The nature of time has been the fundamental area of research for Marshall since 2000. He has given numerous lectures on it, participated in debates and conducted experiments dealing with the physics of time. He is a staunch defender of the idea that time is a real dimension connected to space, just as Hermann Minkowski described, and has even conducted an experiment to prove it.
Marshall has found fault and flaws with all arguments against time being real, including leveling scathing criticism against physicist Julian Barbour's book, The End of Time. He has proved to be a force to be reckoned with in all areas where time is applicable, including that of psychology, due to his disproving Baylor College of Medicine's David Eagleman's study that duration dilation is a result of elongated memory. Marshall showed instead, using technocogninetic analysis, that the key instruments in Eagelman's experiment were flawed to the extent of rendering the results inconsequential. This has been proven even with high school physics students analyzing the data and matching it with video of Eagleman's tests in action.
Marshall's work into the reality of time has even set him against renowned astrophysicist Stephen Hawking, again and again, with Marshall repeatedly finding flaws in Hawking's work that have stood up to scrutiny. In fact, not one of Marshall's objections to Hawking's ideas has been criticized as wrong by a single physicist. It was this record, of accurately finding flaws in Hawking's work, that led Marshall to publicly accept Hawking's 2008 announcement for a $100 bet against the possibility of the discovery of the Higgs Boson and dare to raise the physicist's bet by $900. July 4th of this year, scientists at the Large Hadron Collider at CERN announced that they had found the elusive particle and Hawking announced that he had lost $100, but to the University of Michigan's Gordon Kane in a private arrangement in 2000 http://www.prlog.org/
Marshall has been a noted supporter of research into time travel, often penning articles on the subject himself. He was once introduced to Max Tegmark as another "Everett man" indicating that he is a believer in the Everett/Wheeler hypothesis or "many-worlds"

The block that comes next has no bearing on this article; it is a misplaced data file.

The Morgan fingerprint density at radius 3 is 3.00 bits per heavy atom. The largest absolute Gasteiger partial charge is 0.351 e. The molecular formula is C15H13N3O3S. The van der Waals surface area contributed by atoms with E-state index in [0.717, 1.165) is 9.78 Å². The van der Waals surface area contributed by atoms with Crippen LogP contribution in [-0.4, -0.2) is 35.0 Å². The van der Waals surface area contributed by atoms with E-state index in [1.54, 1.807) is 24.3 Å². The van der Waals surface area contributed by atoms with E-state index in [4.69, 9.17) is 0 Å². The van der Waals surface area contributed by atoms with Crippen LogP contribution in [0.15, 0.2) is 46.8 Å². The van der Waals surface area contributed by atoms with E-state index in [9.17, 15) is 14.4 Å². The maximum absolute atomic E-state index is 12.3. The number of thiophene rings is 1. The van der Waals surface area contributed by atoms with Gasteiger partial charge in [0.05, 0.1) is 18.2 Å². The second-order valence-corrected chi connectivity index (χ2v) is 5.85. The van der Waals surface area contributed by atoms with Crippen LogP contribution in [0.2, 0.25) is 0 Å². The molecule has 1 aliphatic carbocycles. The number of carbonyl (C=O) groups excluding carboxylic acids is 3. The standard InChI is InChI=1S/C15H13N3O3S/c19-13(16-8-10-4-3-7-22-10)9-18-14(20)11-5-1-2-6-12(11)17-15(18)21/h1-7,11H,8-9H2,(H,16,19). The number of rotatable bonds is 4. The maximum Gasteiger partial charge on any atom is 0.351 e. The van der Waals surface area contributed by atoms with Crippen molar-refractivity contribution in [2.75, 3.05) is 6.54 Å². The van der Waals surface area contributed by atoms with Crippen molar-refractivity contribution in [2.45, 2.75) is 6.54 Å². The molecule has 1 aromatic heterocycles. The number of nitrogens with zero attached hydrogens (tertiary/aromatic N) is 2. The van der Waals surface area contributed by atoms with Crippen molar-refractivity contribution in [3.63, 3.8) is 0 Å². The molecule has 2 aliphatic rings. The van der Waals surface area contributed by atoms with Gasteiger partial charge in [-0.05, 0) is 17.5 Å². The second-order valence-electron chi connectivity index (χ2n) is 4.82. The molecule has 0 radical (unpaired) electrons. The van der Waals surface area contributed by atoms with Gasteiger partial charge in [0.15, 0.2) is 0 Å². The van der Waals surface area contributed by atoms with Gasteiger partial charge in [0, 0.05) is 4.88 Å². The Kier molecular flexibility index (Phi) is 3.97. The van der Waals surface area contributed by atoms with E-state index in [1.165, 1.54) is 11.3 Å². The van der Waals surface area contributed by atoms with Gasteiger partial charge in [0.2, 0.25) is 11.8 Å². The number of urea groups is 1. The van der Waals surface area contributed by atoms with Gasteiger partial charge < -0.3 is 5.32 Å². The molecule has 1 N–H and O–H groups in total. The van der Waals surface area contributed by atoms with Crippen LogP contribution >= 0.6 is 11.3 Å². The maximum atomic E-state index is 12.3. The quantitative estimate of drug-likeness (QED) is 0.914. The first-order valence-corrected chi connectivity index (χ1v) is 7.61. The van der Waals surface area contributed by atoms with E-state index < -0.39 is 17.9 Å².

Marshall had objections to Princeton physicist J. R. Gott's idea of a self-creating universe, employing a closed time-like curve at the beginning, which were original aired during an appearance by Gott on a late night radio program (see 6:44 on the counter of the video) which Gott failed to address during the broadcast. However, during the recent Mars Society conference in Pasadena, California, Marshall and Gott had a meeting of the minds on the matter and have agreed to look jointly at inconsistencies that Marshall has discovered in the structural and behavioral descriptions of closed time-like curves. Such an investigation could result in a new understanding of time as well as the theoretical basis for time travel itself.
Currently, after consulting with members of the Mars Society interested in advanced and experimental physics, as well as with physicist Fred Alan Wolf, Marshall has started the work testing his STDTS proto-warp drive technology in a torsion configuration, looking for effects related to twisting space and perhaps time as well. These would mirror the effects in general that are hoped for by University of Connecticut physics professor, Ronald Mallett, who became famous for patenting a design for his claim of the world's first time machine. He has yet to build the device, however, and its design is in no way directly related to the configuration, design or application of Marshall's http://www.prlog.org/
Marshall hopes to provide interesting discussions and research results to the Philosophy of Time Society and become a leading contributing member.